Bus lane guidance and information
We have commenced Bus lane enforcement by Automatic Number Plate Recognition (ANPR) cameras in the Chester area as of August 2019. If you drive illegally in a bus lane then you may receive a Penalty Charge Notice (PCN). Warning notices were issued for the first four weeks.
This guidance provides answers to some of the most frequently asked questions relating to bus lanes and ANPR Enforcement covering the issue of PCNs and the appeals process.
General bus lane information
How are bus lanes authorised?
They are created by Traffic Regulation Orders using powers under the Road Traffic Regulation Act 1984. A bus lane is defined in the Traffic Signs Regulations and General Directions 2016 as a traffic lane reserved for buses (and authorised vehicles, pedal cycles, solo motorcycles and taxis where indicated by the signs).
How are they enforced?
Powers were granted for civil enforcement of traffic contraventions by approved local authorities in the Transport Act 2000. We are an approved local authority under The Bus Lane Contraventions (Approved Local Authorities) (England) Order 2005 (as amended) for the purposes of S.144 of the Transport Act 2000 (civil penalties for bus lane contraventions).
The cameras and recording system have been approved under The Bus Lanes (Approved Devices) (England) Order 2005.
What about penalties for contraventions?
Section 144 of the Transport Act 2000 provides the necessary powers to enable the Secretary of State by regulation to make provision for the imposition of penalty charges in respect of bus lane contraventions. The penalty charge is £60 for a bus lane contravention. A discount of 50% applies – the discounted rate of £30 – if the penalty charge is paid by the end of the period of 14 days beginning with the date of service.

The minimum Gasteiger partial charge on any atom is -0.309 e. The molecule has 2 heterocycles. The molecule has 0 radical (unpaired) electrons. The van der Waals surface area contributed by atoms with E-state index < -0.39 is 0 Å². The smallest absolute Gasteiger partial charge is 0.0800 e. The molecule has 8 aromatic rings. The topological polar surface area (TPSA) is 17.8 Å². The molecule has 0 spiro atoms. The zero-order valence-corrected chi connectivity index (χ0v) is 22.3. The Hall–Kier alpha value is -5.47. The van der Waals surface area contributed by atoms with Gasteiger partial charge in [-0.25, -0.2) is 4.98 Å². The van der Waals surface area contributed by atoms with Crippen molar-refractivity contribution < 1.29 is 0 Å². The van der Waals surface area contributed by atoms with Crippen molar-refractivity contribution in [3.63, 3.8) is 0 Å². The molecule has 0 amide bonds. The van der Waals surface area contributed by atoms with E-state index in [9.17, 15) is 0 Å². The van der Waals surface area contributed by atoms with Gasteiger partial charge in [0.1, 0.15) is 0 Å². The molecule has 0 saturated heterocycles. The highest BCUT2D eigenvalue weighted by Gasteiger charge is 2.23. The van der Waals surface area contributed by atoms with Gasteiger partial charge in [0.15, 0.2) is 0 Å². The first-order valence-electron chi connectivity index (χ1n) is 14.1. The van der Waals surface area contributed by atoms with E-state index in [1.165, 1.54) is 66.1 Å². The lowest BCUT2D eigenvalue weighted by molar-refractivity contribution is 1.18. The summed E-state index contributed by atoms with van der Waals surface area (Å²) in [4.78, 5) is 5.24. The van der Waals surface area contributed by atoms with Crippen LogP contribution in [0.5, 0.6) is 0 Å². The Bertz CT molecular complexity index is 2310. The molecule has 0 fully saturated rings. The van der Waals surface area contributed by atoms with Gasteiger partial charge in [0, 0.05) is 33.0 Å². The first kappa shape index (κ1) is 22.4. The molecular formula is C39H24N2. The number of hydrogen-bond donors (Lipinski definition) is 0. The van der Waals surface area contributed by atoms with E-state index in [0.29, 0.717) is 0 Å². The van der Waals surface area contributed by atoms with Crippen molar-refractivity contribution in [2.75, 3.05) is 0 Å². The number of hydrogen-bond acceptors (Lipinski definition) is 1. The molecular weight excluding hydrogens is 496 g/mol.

PCNs are issued under the Road Traffic Regulation Act 1984 and S.144 of the Transport Act 2000.
What does the Highway Code say?
Rule 141 of the Highway Code gives the general rules for bus lanes. In short, only buses and other permitted vehicles may use bus lanes.
Why have them?
The benefits of bus lanes are that they:
- increase bus service reliability and therefore improve bus passenger journey times
- encourage use of public transport
- provide a safer lane for cyclists.
When are they in operation?
In Chester the bus lanes are in operation 24 hours a day, including Bank Holidays. Road signs and markings will clearly indicate the start and end of bus lanes.
What is a contravention?
A bus lane contravention is a contravention of any provision of a traffic order relating to use of an area of road that is or forms part of a bus lane. A contravention normally occurs where a vehicle crosses the solid white boundary line between the bus lane and the remainder of the carriageway.
Who can drive in a bus lane?
Only buses (and, where indicated by signs, other permitted vehicles) can use bus lanes. The definition of a bus contained in the Traffic Signs Regulations and General Directions 2016 is ‘a motor vehicle constructed or adapted to carry more than eight passengers (exclusive of the driver)’. Therefore, a bus must have a minimum of 9 seats including the driver.
Permitted vehicles can vary from bus lane to bus lane, so you should check the signs at the start of the lane or bus only street before entering. Emergency vehicles (on an emergency call or operational manoeuvre) are exempt from these restrictions.
Is it ever permitted to drive in a bus lane?
There are a small number of reasons when it is permitted to enter a bus lane. Among these are:
- when directed to do so by a police officer in uniform.
- to avoid a collision or debris in the road.
In all cases it is expected that the stay in the bus lane is as brief as possible.
Can I park in a bus lane?
Parking is not allowed, even if you have a blue badge.
Penalty Charge Notice and appeals information
What happens if I am caught by the cameras driving in a bus lane or parked illegally?
The registered keeper of the vehicle concerned can expect to receive a PCN. It will contain details of the alleged contravention, details of the vehicle and photographs that in our opinion establish the contravention.
How much do I have to pay?
Although the penalty charge is £60, payable by no later than 28 days beginning with the date of service of the PCN, we will accept a reduced sum of £30 within 14 days beginning with the date of service. Details of how to pay are shown on the front of the PCN.
How can I pay?
- by phone: automated payment line 0300 123 7029 (24 hours/7 days a week)
- using our online payment system
- by post: Cheshire West and Chester Council, 4 Civic Way, Ellesmere Port, CH65 0BE. Allow 2 working days for 1st class post and 5 working days for 2nd class post.
Can I pay the charge in instalments?
Payment of the entire applicable charge amount must be received in the stated time frame, to avoid the case status escalating or an increase in the charge balance.
What is the date of service?